Juliet on the Balcony, Thomas Francis Dicksee; 1875
Such, in broad light, is Shakespeare’s testimony to the position and character of women in human life. He represents them as infallibly faithful and wise counsellors,—incorruptibly just and pure examples—strong always to sanctify, even when they cannot save. — John Ruskin
FROM John Ruskin’s Sesame and Lilies (1894):
Note broadly in the outset, Shakespeare has no heroes;—he has only heroines. There is not one entirely heroic figure in all his plays, except the slight sketch of Henry the Fifth, exaggerated for the purposes of the stage; and the still slighter Valentine in The Two Gentlemen of Verona. In his laboured and perfect plays you have no hero. Othello would have been one, if his simplicity had not been so great as to leave him the prey of every base practice round him; but he is the only example even approximating to the heroic type. Coriolanus—Caesar—Antony stand in flawed strength, and fall by their vanities;—Hamlet is indolent, and drowsily speculative; Romeo an impatient boy; the Merchant of Venice languidly submissive to adverse fortune; Kent, in King Lear, is entirely noble at heart, but too rough and unpolished to be of true use at the critical time, and he sinks into the office of a servant only. Orlando, no less noble, is yet the despairing toy of chance, followed, comforted, saved by Rosalind. Whereas there is hardly a play that has not a perfect woman in it, steadfast in grave hope, and errorless purpose: Cordelia, Desdemona, Isabella, Hermione, Imogen, Queen Catherine, Perdita, Sylvia, Viola, Rosalind, Helena, and last, and perhaps loveliest, Virgilia, are all faultless; conceived in the highest heroic type of humanity.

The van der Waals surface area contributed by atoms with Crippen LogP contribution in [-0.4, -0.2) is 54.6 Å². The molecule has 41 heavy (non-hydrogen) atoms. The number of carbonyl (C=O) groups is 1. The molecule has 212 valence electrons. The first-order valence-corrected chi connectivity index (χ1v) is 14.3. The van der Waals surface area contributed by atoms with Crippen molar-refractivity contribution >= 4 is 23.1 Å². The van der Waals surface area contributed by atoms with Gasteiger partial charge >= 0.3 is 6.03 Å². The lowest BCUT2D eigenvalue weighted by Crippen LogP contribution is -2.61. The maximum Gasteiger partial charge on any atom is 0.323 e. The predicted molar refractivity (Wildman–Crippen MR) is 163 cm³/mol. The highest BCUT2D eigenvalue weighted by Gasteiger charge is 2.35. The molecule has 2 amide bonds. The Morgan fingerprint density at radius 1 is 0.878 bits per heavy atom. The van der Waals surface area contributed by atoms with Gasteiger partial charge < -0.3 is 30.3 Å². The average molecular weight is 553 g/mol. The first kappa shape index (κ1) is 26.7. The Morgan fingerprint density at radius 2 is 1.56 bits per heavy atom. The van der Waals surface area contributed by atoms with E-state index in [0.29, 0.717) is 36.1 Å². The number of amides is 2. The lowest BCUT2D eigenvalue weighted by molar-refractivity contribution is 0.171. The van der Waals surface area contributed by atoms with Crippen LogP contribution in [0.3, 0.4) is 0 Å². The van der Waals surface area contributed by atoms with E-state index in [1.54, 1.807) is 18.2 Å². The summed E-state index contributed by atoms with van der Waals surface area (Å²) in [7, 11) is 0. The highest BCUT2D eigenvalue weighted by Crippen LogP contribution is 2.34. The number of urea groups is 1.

Then observe, secondly,
The catastrophe of every play is caused always by the folly or fault of a man; the redemption, if there be any, is by the wisdom and virtue of a woman, and, failing that, there is none. The catastrophe of King Lear is owing to his own want of judgment, his impatient vanity, his misunderstanding of his children; the virtue of his one true daughter would have saved him from all the injuries of the others, unless he had cast her away from him; as it is, she all but saves him. [emphasis added] Read More »